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Falling pound sterling – what it means for investors and savers

With the pound plummeting to an all-time low against the dollar, we take a closer look at what it means for the stock market, the economy and savers.

Important notes

This article isn’t personal advice. If you’re not sure whether an investment is right for you please seek advice. If you choose to invest the value of your investment will rise and fall, so you could get back less than you put in.

This article is more than 6 months old

It was correct at the time of publishing. Our views and any references to tax, investment and pension rules may have changed since then.

The pound has slid to an all-time low against the dollar, amid worries about the direction of the government’s economic policy.

The drop came after the new Chancellor Kwasi Kwarteng unveiled deep tax cuts and said there could be more to come. In the days after, it fell again following further economic criticism from the International Monetary Fund. The pound has continued to come under pressure, despite intervention in the markets by the Bank of England, which started buying bonds again to calm volatility.

The decline in pound sterling versus the US dollar

Source: Bloomberg, 28/09/2022.

Mini-budget 2022 – what it means for you and your money

Tax cutting plans prompted the pound’s recent fall

These are the steepest tax cuts in 50 years. There’s nervousness because they’re unfunded and that means the government will have to borrow from international lenders.

There are also concerns the tax cuts will be inflationary, as they’re designed to give people more money to spend, on goods and services. That could mean that inflation will rise. Around a quarter of government debt is inflation linked, so it could also mean higher borrowing costs will be a burden for a lot longer.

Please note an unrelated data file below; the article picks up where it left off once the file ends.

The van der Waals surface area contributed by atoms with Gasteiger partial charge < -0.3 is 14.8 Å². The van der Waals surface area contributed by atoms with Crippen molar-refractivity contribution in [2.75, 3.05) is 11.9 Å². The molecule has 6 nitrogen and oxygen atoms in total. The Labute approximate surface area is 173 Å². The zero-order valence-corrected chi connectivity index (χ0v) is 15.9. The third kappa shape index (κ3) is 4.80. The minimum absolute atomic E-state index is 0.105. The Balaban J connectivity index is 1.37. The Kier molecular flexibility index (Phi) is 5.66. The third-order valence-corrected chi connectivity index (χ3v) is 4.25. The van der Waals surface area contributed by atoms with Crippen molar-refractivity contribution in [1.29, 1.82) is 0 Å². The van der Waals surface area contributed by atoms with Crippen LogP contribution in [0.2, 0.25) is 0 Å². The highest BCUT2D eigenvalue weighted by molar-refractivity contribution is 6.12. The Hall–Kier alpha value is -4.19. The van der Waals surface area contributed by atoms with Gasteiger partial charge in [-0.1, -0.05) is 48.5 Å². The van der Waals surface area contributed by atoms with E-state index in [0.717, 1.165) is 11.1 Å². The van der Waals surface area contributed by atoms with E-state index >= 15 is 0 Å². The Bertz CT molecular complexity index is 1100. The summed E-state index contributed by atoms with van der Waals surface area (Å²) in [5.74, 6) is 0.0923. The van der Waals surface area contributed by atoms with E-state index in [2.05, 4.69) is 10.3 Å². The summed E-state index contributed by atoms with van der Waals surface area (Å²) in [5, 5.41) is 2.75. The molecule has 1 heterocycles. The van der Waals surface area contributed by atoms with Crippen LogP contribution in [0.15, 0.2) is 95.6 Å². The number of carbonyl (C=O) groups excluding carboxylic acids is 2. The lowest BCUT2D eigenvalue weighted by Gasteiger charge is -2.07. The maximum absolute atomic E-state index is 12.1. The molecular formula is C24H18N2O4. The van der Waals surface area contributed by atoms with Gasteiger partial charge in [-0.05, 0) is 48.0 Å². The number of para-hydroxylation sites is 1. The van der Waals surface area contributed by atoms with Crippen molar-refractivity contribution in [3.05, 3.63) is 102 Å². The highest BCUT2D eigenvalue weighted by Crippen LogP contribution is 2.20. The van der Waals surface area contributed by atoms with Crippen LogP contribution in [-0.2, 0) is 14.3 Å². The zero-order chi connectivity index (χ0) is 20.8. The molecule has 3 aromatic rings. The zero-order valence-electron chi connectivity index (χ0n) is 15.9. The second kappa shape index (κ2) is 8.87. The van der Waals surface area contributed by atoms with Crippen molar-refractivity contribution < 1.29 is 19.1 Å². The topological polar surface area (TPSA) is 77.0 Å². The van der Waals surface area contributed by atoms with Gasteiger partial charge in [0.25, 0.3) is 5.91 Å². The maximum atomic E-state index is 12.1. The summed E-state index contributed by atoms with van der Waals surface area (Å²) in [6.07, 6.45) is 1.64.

As we’ve seen from the recent moves on the bond markets, with gilt yields rising sharply, investors are already demanding higher rates of interest to finance the government. There are some concerns that borrowing could become unsustainable.

UK two-year gilt yield (%)

Source: Bloomberg, 28/09/22.

Impact on spending and interest rates

The pound not only lost value against the dollar, but also against a basket of currencies. That means if you’re travelling abroad, your money won’t stretch as far and you won’t be able to buy as much.

A weaker pound can make the inflation headache worse because it increases the cost of imports priced in dollars like petrol, food ingredients, industrial components and electronic devices. This will mean prices on forecourts and in the shops are likely to stay higher for longer.

It’s also likely it will mean the Bank of England (BoE) will be forced to raise interest rates more steeply, so the cost of borrowing for businesses and consumers will rise.

There are now expectations in financial markets that interest rates could reach as much as 6% by the middle of next year, which will increase the cost of borrowing.

Usually, higher interest rates would boost sterling, but the events of the past year have shown that economic expectations can’t be relied on. The price of sterling is also dependent on the strength of the dollar, which has been bolstered by the flight into safe haven assets as economies around the world slow down.

UK estimated interest rates for December 2022

Source: Bloomberg, 26/09/22.

UK estimated interest rates for June 2023

Source: Bloomberg, 26/09/22.

Impact on the stock market

The impact on your investments will depend on what you hold and where those companies make their money.

The FTSE 100 tends to benefit from a weak pound. That’s because most big companies listed in London actually earn most of their money overseas, which will be worth more when it’s converted back into pounds.

However, concerns about slowing growth around the world are also affecting the prospects of some multinationals, so the effect of the weak pound on the index might not be so clear cut.

Lots of businesses that make money in the UK will face challenges. Retailers and other businesses who buy goods in from overseas face rising costs, due to higher import prices. They can try to pass the higher cost of imported goods on to consumers, or they can try to cut their operating costs. But the speed with which sterling has fallen could throw up more problems.